breakdown of the middle ground.

I like to read books where the main character has the same name as me? What you don’t??

Such blogging slackers we are–on my!!

My post actually has to do with a website update. I work at a bookstore and the other day as one of my co-workers and I were talking about the latest books we’d read she starting gushing about the new (crazy popular!) young adult title Red Pyramid, by Rick Riordan (author of the Last Olympian series as well). I tend to steer clear of that genre myself, but what grabbed me the description of the main two characters. The fast paced plot follows two biracial children on this crazy magical quest.

So first I’m like awesome—the main characters are biracial.

Double score was the fact that as a twist of fate, each child looks only like the race of one of their parents. RING ANY BELLS HERE?? Immediately I’m like hey that reminds me of the article I wrote here about biracial twins born favoring only one parent in skin tone. I note to myself, put this on the topical book list asap!!

Doing that, then reminded me that here at BiFactor we’ve really slacked on getting our topical books put up. So I really wanted all of us to really get cracking on that. We’re been a bit off on it because we really want a variety of books. Not just like self help style books—but books of all styles and formats. I know when I read I am super drawn to what I like for particular reasons. I’m a budding journalist and I love reading mystery books about other women pursuing reporting positions as well. I’m a girly girl, and my heroines half the time are too. I like stories where the character has the same name as me, and if I’m lucky—also lives in Los Angeles, or Florida (my favorite vacation destination!) we like what we like right?! Now mind you I’m quite a huge time reader who simply loves written word, so granted that’s not all I read you get what I mean right? Who doesn’t like reading about something they can personally relate to?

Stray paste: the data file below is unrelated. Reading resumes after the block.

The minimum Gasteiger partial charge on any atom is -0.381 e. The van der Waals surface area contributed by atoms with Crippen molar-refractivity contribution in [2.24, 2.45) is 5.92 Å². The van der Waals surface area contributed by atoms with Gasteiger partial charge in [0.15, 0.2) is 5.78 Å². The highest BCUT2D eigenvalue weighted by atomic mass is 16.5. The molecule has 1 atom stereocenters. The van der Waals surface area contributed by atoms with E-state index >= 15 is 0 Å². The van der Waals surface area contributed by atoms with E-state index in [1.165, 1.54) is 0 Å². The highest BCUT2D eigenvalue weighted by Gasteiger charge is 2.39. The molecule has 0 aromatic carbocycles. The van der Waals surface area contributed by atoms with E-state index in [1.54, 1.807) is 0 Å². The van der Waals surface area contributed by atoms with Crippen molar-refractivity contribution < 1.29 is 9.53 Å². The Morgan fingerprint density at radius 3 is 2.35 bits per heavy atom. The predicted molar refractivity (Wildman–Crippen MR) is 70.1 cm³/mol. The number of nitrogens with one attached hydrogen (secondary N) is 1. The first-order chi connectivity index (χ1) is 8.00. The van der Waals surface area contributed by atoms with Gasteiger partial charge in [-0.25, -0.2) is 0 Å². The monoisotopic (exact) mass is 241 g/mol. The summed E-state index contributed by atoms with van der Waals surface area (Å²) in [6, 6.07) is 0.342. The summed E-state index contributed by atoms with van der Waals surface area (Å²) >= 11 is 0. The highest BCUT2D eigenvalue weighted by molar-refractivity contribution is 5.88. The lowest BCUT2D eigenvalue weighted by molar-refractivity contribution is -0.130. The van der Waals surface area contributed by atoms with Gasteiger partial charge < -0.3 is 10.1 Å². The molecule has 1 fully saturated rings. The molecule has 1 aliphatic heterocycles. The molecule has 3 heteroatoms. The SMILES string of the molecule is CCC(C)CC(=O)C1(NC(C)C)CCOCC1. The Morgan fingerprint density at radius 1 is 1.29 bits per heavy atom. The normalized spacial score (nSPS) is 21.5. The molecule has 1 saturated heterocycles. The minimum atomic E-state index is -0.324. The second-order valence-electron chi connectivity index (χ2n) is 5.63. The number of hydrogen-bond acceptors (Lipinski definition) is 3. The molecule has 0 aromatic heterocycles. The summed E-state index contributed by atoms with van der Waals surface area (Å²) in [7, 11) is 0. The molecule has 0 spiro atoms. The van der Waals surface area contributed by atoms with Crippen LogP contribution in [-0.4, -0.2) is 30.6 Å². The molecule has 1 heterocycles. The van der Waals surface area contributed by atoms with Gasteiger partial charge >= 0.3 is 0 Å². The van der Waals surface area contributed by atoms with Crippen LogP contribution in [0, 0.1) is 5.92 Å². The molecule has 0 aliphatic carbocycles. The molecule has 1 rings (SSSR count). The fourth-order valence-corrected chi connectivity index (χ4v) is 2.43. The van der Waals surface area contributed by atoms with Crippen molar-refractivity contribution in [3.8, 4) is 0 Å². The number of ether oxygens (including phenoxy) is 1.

I read this recently on a biracial themed blog, and I couldn’t agree more:

Recently, a reader asked me if I had any recommendations for books with biracial children as the characters.  I’ve always had trouble finding books like that, and it is also why long ago I decided that I would write a series of children’s books with my little Moriah as the main character–from board book to chapter book, then adding her little brother as he comes along (he’ll also have his own books).  The reader’s question confirmed the notion that there is a market for these books, and that I am not the only person having trouble finding books that are based on interracial families. Typically, most books are related to adoption, or have animals as the characters. These books also tend to focus on an issue (e.g. hair or skin color), rather than just being a “normal” children’s story with a character/family that is biracial/interracial. I think its best not to make race the central theme.